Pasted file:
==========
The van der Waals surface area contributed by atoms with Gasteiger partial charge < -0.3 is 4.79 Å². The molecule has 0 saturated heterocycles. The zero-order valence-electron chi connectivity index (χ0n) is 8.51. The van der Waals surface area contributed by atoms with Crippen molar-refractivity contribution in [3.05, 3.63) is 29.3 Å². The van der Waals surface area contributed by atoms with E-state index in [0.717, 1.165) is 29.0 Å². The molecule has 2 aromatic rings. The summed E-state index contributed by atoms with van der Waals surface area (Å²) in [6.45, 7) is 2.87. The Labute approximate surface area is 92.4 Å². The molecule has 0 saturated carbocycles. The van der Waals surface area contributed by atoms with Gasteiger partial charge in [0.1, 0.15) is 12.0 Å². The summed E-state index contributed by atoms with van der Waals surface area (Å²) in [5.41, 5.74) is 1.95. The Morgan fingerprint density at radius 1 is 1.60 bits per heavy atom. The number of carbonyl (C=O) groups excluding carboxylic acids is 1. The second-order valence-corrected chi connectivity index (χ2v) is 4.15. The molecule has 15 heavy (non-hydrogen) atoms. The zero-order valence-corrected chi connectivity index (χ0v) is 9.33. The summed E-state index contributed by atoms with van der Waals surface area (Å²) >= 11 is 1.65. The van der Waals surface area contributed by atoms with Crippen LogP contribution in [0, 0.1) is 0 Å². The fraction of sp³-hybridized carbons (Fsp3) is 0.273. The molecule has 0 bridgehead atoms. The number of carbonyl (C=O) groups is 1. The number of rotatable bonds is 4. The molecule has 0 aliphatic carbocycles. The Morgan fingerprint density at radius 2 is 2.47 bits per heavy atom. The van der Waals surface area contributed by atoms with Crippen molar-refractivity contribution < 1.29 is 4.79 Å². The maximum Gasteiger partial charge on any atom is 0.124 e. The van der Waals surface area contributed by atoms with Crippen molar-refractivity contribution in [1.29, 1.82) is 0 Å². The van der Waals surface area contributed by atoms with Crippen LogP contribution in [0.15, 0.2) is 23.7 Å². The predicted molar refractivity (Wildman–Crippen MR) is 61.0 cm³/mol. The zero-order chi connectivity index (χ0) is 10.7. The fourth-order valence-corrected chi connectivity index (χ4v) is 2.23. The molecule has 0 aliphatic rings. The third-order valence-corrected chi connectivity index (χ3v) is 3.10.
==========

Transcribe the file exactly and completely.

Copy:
The van der Waals surface area contributed by atoms with Gasteiger partial charge < -0.3 is 4.79 Å². The molecule has 0 saturated heterocycles. The zero-order valence-electron chi connectivity index (χ0n) is 8.51. The van der Waals surface area contributed by atoms with Crippen molar-refractivity contribution in [3.05, 3.63) is 29.3 Å². The van der Waals surface area contributed by atoms with E-state index in [0.717, 1.165) is 29.0 Å². The molecule has 2 aromatic rings. The summed E-state index contributed by atoms with van der Waals surface area (Å²) in [6.45, 7) is 2.87. The Labute approximate surface area is 92.4 Å². The molecule has 0 saturated carbocycles. The van der Waals surface area contributed by atoms with Gasteiger partial charge in [0.1, 0.15) is 12.0 Å². The summed E-state index contributed by atoms with van der Waals surface area (Å²) in [5.41, 5.74) is 1.95. The Morgan fingerprint density at radius 1 is 1.60 bits per heavy atom. The number of carbonyl (C=O) groups excluding carboxylic acids is 1. The second-order valence-corrected chi connectivity index (χ2v) is 4.15. The molecule has 15 heavy (non-hydrogen) atoms. The zero-order valence-corrected chi connectivity index (χ0v) is 9.33. The summed E-state index contributed by atoms with van der Waals surface area (Å²) >= 11 is 1.65. The van der Waals surface area contributed by atoms with Crippen LogP contribution in [0, 0.1) is 0 Å². The fraction of sp³-hybridized carbons (Fsp3) is 0.273. The molecule has 0 bridgehead atoms. The number of carbonyl (C=O) groups is 1. The number of rotatable bonds is 4. The molecule has 0 aliphatic carbocycles. The Morgan fingerprint density at radius 2 is 2.47 bits per heavy atom. The van der Waals surface area contributed by atoms with Crippen molar-refractivity contribution < 1.29 is 4.79 Å². The maximum Gasteiger partial charge on any atom is 0.124 e. The van der Waals surface area contributed by atoms with Crippen molar-refractivity contribution in [1.29, 1.82) is 0 Å². The van der Waals surface area contributed by atoms with Crippen LogP contribution in [0.15, 0.2) is 23.7 Å². The predicted molar refractivity (Wildman–Crippen MR) is 61.0 cm³/mol. The zero-order chi connectivity index (χ0) is 10.7. The fourth-order valence-corrected chi connectivity index (χ4v) is 2.23. The molecule has 0 aliphatic rings. The third-order valence-corrected chi connectivity index (χ3v) is 3.10.